Lunch was back at the cabin, Steve’s cauliflower egg scramble, enlivened with smoked salmon.
In the afternoon, Christian did one on one sessions, introducing us to luminosity masks.
When we headed out again in the late afternoon, we drove a short distance down the road, this time pulling up and walking to a scenic stretch of river and waterfall surrounded by glowing golds of fall foliage. Steve forgot his tripod.
Our sunset shoot was a bit of a bust. We were at the same spot as at the morning, with a beautiful view. There were heavy clouds. We hoped for a late peek of sun through an opening in the clouds, but alas, there was only a brief glimmer of pink, but not much else.
Greg and I tried the local restaurant. Vera had told us it was closed and we had the impression it was closed for the season, as if it only opened for the summer. Odd suggested otherwise, so we walked down in the evening to check it out. We were the only patrons, but it was definitely open. There was a charming couple, Olivier from France as chef and Christina from Italy as server. We both had a delicious creamy Jerusalem artichoke soup to start. There were just a few items on the menu, with their specialty being fresh fish. Greg had the red wine cooked wolf fish, while I had the salmon with risotto, both delicious. Although it was fun cooking in the cabin, it actually was quite difficult, due to the low clearance below the overhead cabinets, the tiny cutting board (only a little bigger than a phone!), and limited supplies.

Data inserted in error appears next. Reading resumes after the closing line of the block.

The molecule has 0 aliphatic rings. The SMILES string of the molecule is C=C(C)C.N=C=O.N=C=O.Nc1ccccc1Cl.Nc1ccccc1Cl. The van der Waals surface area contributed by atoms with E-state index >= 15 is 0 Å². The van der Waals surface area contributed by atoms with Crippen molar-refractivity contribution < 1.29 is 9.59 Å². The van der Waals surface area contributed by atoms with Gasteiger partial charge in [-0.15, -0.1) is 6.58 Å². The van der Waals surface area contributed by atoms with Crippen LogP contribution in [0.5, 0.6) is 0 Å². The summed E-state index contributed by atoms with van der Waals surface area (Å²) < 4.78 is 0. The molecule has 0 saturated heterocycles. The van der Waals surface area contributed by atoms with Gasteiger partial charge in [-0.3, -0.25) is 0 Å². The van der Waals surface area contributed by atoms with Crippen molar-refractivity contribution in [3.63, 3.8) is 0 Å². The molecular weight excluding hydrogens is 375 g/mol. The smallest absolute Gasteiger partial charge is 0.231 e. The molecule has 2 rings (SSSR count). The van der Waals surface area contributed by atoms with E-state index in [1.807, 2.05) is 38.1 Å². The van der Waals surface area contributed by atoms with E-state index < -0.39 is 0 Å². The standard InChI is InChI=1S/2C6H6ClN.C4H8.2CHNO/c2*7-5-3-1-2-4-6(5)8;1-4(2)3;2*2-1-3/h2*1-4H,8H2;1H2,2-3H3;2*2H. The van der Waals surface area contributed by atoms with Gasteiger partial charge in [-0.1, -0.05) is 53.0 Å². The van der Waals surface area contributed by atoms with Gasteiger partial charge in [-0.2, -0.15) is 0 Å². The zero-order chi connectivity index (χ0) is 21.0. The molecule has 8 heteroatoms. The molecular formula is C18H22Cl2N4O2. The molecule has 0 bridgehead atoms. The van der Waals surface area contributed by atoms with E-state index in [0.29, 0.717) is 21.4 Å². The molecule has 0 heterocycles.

Thursday, September 14, 2017
started early, meeting by the van at 5:25 am for a sunrise shoot. Our first stop included a view of an iconic road. We had some sunrise action, down the road, where we hopped the fence, wading through a spongy, grass covered field with pink lighting up the clouds.
We all collapsed as soon as we returned home, taking a pre-lunch recovery nap. For lunch, Greg reprised his now classic panfried English toast, topped with a thin layer of mustard, excellent Norwegian smoked salmon, perfectly ripe avocado, a slice of vine-ripened tomato, with a sprinkle of salt and pepper and a drizzle of olive oil on top. Leftovers from our previous dinner were put to good use by Steve, who scrambled the leftover potatoes and vegetables with the two remaining eggs for an excellent hash.
After another afternoon session with Christian, learning more about luminosity masks, we headed out for the evening and night, to a couple of different beaches.
Per Christian, we were “going for it” this evening, staking out the aurora borealis, as the indicators were spiking and conditions auspicious.
We spent most of the evening at a boulder-studded beach, backed by a grassy picnic and raised camping area.